Don’t just sit there!
We know sitting too much is bad, and most of us intuitively feel a little guilty are a long TV binge. But what exactly goes wrong in our bodies when we park ourselves for nearly eight hours per day, the average for a U.S. adult? Many things, say four experts, who detailed a chain of problems from head to toe.
Reporting by Bonnie Berkowitz; Graphic by Patterson Clark
ORGAN DAMAGE Heart disease
Muscles burn less fat and blood ﬂows more sluggishly during a long sit, allowing fatty acids to more easily clog the heart. Prolonged sitting has been linked to high blood pressure and elevated cholesterol, and people with the most sedentary time are more than twice as likely to have cardiovascular disease than those with the least.
e pancreas produces insulin, a hormone that carries glucose to cells for energy. But cells in idle muscles don’t respond as readily to insulin, so the pancreas produces more and more, which can lead to diabetes and other diseases. A 2011 study found a decline in insulin response aer just one day of prolonged sitting.
Studies have linked sitting to a greater risk for colon, breast and endometrial cancers. e reason is unclear, but one theory is that excess insulin encourages cell growth. Another is that regular movement boosts natural antioxidants that kill cell-damaging — and potentially cancer-causing — free radicals.
MUSCLE DEGENERATION Mushy abs
When you stand, move or even sit up straight, abdominal muscles keep you upright. But when you slump in a chair, they go unused. Tight back muscles and wimpy abs form a posture-wrecking alliance that can exaggerate the spine’s natural arch,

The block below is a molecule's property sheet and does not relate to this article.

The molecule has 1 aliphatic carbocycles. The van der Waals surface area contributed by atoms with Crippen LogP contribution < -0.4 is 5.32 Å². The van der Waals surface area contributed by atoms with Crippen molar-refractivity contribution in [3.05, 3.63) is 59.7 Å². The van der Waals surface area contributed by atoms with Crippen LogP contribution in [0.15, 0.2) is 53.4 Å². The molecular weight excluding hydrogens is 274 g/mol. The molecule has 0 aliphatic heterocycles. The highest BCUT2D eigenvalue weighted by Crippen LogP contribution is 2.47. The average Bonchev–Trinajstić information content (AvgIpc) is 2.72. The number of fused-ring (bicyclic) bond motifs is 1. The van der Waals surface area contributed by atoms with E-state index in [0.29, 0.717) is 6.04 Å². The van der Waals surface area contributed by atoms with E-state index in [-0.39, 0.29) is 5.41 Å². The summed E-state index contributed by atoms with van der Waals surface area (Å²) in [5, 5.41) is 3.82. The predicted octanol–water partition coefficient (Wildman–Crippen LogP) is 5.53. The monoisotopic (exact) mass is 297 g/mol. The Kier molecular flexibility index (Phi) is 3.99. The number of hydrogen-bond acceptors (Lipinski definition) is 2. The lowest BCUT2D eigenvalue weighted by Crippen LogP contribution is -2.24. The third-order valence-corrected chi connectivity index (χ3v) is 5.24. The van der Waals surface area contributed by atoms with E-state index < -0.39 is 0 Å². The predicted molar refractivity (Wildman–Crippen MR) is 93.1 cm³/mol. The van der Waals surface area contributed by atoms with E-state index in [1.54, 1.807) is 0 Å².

a condition called hyperlordosis, or swayback.
Flexible hips help keep you balanced, but chronic sitters so rarely extend the hip ﬂexor muscles in front that they become short and tight, limiting range of motion and stride length. Studies have found that decreased hip mobility is a main reason elderly
people tend to fall.
Sitting requires your glutes to do absolutely nothing, and they get used to it. So glutes hurt your stability, your ability to push o and your ability to maintain a powerful stride.
Poor circulation in legs
Sitting for long periods of time slows blood circulation, which causes ﬂuid to pool in the legs. Problems range from swollen ankles and varicose veins to dangerous blood clots called deep vein thrombosis (DVT).
TROUBLE AT THE TOP Foggy brain
Moving muscles pump fresh blood and oxygen through the brain and trigger the release of all sorts of brain- and mood-enhancing chemicals.
When we are sedentary for a long time, everything slows, including brain function.